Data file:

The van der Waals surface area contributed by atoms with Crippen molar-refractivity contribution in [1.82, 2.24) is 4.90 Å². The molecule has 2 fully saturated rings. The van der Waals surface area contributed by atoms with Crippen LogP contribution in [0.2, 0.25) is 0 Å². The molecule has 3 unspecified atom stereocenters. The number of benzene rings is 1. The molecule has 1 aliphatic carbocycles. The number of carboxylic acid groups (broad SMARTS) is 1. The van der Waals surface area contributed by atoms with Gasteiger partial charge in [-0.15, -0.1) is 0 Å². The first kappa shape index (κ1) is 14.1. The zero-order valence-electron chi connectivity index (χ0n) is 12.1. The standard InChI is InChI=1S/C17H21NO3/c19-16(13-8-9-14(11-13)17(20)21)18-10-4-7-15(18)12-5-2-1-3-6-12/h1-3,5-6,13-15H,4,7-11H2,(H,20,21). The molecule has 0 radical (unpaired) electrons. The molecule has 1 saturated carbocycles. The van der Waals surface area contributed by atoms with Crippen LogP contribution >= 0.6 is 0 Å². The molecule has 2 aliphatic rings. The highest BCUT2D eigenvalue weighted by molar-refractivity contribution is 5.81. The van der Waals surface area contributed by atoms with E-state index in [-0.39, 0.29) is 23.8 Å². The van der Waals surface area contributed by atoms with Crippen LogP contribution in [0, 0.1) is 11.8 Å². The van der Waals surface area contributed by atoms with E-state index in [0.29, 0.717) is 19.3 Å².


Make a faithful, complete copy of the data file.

The van der Waals surface area contributed by atoms with Crippen molar-refractivity contribution in [1.82, 2.24) is 4.90 Å². The molecule has 2 fully saturated rings. The van der Waals surface area contributed by atoms with Crippen LogP contribution in [0.2, 0.25) is 0 Å². The molecule has 3 unspecified atom stereocenters. The number of benzene rings is 1. The molecule has 1 aliphatic carbocycles. The number of carboxylic acid groups (broad SMARTS) is 1. The van der Waals surface area contributed by atoms with Gasteiger partial charge in [-0.15, -0.1) is 0 Å². The first kappa shape index (κ1) is 14.1. The zero-order valence-electron chi connectivity index (χ0n) is 12.1. The standard InChI is InChI=1S/C17H21NO3/c19-16(13-8-9-14(11-13)17(20)21)18-10-4-7-15(18)12-5-2-1-3-6-12/h1-3,5-6,13-15H,4,7-11H2,(H,20,21). The molecule has 0 radical (unpaired) electrons. The molecule has 1 saturated carbocycles. The van der Waals surface area contributed by atoms with Crippen LogP contribution >= 0.6 is 0 Å². The molecule has 2 aliphatic rings. The highest BCUT2D eigenvalue weighted by molar-refractivity contribution is 5.81. The van der Waals surface area contributed by atoms with E-state index in [-0.39, 0.29) is 23.8 Å². The van der Waals surface area contributed by atoms with Crippen LogP contribution in [0, 0.1) is 11.8 Å². The van der Waals surface area contributed by atoms with E-state index in [0.29, 0.717) is 19.3 Å².